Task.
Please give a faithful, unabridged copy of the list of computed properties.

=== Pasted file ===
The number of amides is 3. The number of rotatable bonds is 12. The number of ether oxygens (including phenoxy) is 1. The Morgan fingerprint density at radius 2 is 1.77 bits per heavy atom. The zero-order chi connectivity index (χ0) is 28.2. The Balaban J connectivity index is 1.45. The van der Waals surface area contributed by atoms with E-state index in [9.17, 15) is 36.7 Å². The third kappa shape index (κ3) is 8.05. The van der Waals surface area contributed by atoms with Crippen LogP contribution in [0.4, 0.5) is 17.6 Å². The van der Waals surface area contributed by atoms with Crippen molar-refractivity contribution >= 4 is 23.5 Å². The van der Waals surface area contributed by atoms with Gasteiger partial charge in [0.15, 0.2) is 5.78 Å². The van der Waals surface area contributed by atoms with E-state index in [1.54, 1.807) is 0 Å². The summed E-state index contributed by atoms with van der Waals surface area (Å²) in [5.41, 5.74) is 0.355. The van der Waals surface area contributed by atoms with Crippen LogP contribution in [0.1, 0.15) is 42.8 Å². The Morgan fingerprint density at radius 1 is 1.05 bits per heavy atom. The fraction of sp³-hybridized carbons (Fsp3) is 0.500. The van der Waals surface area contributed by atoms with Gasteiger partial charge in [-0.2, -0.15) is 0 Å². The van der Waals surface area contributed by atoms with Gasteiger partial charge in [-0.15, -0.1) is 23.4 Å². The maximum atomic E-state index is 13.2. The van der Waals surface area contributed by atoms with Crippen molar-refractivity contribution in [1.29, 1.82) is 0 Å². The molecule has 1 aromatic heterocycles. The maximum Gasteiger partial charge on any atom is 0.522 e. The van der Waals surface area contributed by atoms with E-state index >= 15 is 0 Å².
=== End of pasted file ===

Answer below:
The number of amides is 3. The number of rotatable bonds is 12. The number of ether oxygens (including phenoxy) is 1. The Morgan fingerprint density at radius 2 is 1.77 bits per heavy atom. The zero-order chi connectivity index (χ0) is 28.2. The Balaban J connectivity index is 1.45. The van der Waals surface area contributed by atoms with E-state index in [9.17, 15) is 36.7 Å². The third kappa shape index (κ3) is 8.05. The van der Waals surface area contributed by atoms with Crippen LogP contribution in [0.4, 0.5) is 17.6 Å². The van der Waals surface area contributed by atoms with Crippen molar-refractivity contribution >= 4 is 23.5 Å². The van der Waals surface area contributed by atoms with Gasteiger partial charge in [0.15, 0.2) is 5.78 Å². The van der Waals surface area contributed by atoms with E-state index in [1.54, 1.807) is 0 Å². The summed E-state index contributed by atoms with van der Waals surface area (Å²) in [5.41, 5.74) is 0.355. The van der Waals surface area contributed by atoms with Crippen LogP contribution in [0.1, 0.15) is 42.8 Å². The Morgan fingerprint density at radius 1 is 1.05 bits per heavy atom. The fraction of sp³-hybridized carbons (Fsp3) is 0.500. The van der Waals surface area contributed by atoms with Gasteiger partial charge in [-0.2, -0.15) is 0 Å². The van der Waals surface area contributed by atoms with Gasteiger partial charge in [-0.15, -0.1) is 23.4 Å². The maximum atomic E-state index is 13.2. The van der Waals surface area contributed by atoms with Crippen molar-refractivity contribution in [1.29, 1.82) is 0 Å². The molecule has 1 aromatic heterocycles. The maximum Gasteiger partial charge on any atom is 0.522 e. The van der Waals surface area contributed by atoms with E-state index >= 15 is 0 Å².